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San Angelo Fire Department prepared for the worst, if it ever happens

After the Surfside, Fla., condo collapse, the department shares what resources it has available if something happens.

SAN ANGELO, Texas — After the condo collapse in Surfside, Fla., that left nearly 100 people dead, local firefighters reflect on how they are preparing for the worst, but are hoping for the best, within the community.

In today’s world, first responders deal with a plethora of circumstances they sometimes have not prepared for. With eight fire stations spread across San Angelo, San Angelo Fire Department Assistant Fire Chief Johnny Fisher said if more help is needed in a certain situation, the department will outsource as far as needed in order to help save lives.

“If a situation like the building collapsing in Florida just so happened to take place here, we would initially do our response and activate the EOC (Emergency Operation Center) to get the emergency manager involved. We would additionally reach out to the surrounding counties for resources and then activate and request resources from the State of Texas if necessary,” Fisher said.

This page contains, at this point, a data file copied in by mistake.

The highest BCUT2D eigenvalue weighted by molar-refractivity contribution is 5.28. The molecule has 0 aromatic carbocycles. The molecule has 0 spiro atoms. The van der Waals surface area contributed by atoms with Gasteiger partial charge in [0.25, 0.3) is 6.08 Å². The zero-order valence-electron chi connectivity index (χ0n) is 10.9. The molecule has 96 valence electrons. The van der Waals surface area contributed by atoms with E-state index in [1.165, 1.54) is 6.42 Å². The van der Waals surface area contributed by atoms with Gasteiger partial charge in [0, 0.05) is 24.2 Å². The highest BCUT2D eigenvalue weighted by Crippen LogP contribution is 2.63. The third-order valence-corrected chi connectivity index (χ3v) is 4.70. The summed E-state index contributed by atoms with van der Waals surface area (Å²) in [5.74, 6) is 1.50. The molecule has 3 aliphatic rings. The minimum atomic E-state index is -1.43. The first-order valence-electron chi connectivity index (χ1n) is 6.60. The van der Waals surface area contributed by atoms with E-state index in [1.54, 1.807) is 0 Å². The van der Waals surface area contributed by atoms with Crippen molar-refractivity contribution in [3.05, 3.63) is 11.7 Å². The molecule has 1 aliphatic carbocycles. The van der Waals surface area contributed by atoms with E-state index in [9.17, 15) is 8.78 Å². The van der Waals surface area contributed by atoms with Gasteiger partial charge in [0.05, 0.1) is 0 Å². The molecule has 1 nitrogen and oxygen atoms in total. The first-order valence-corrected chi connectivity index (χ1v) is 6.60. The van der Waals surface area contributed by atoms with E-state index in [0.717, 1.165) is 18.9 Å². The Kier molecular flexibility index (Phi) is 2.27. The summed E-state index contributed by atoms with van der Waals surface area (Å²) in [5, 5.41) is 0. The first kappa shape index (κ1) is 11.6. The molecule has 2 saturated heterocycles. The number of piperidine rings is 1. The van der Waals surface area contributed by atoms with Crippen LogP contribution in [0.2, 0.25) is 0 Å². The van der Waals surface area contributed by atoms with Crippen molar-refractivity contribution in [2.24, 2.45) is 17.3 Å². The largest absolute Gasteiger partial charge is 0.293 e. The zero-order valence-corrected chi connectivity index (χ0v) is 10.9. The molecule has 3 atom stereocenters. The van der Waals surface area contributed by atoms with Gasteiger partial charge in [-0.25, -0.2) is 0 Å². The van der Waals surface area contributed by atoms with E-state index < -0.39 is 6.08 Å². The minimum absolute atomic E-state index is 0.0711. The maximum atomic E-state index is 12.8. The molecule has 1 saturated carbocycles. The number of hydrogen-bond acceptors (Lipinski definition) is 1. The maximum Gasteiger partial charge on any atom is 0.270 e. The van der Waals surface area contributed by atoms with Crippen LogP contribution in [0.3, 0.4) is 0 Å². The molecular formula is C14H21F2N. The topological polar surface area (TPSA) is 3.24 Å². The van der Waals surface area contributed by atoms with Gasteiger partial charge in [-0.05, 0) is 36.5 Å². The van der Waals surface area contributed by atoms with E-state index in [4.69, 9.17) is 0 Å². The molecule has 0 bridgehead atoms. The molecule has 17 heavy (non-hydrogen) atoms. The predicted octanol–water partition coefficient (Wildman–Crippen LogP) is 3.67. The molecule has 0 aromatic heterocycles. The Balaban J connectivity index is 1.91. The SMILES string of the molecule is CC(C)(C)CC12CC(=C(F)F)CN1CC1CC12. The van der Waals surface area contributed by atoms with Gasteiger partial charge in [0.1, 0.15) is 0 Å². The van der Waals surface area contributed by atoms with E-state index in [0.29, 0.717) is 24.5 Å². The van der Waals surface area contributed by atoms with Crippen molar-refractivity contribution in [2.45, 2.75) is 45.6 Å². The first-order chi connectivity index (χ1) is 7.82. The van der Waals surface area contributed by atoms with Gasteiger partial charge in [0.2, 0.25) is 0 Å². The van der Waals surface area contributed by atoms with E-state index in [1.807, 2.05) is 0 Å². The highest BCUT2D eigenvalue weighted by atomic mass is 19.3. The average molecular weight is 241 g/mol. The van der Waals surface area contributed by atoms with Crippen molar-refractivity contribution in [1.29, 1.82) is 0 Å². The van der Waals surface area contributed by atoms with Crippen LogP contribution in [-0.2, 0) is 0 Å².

Although the SAFD does countless training with firefighters, the units here don’t have all of the proper equipment to handle something such as a building collapsing. 

“We have a lot of our individuals trained in technical rescue, rope rescue, high angle rescue.  We don’t really have a lot of training with incidents like this because of the lack of resources to handle situations like that. But that’s why we outsource to other Texas stations in situations like these,” Fisher said. 

Without proper training and adequate instructors demonstrating what to do in these situations, it could result in countless injuries and not being able to save as many lives as possible. 

Some signs and characteristics of a building collapse that may occur under a fire station's jurisdiction include weather, the age of the building, natural disasters, improper alterations, fires, gas explosions, construction mishaps and vehicles driving into buildings. 

In an online article, Michael Daley, a lieutenant and training officer with the Monroe Township, N.J., Fire District No. 3, recommends fire departments perform an "operational capability check" for their jurisdictions. The goal is to identify respective collapse potential. Identifying the types of construction in the area, combined with the age of buildings and their usage will help identify high risk structures for collapse.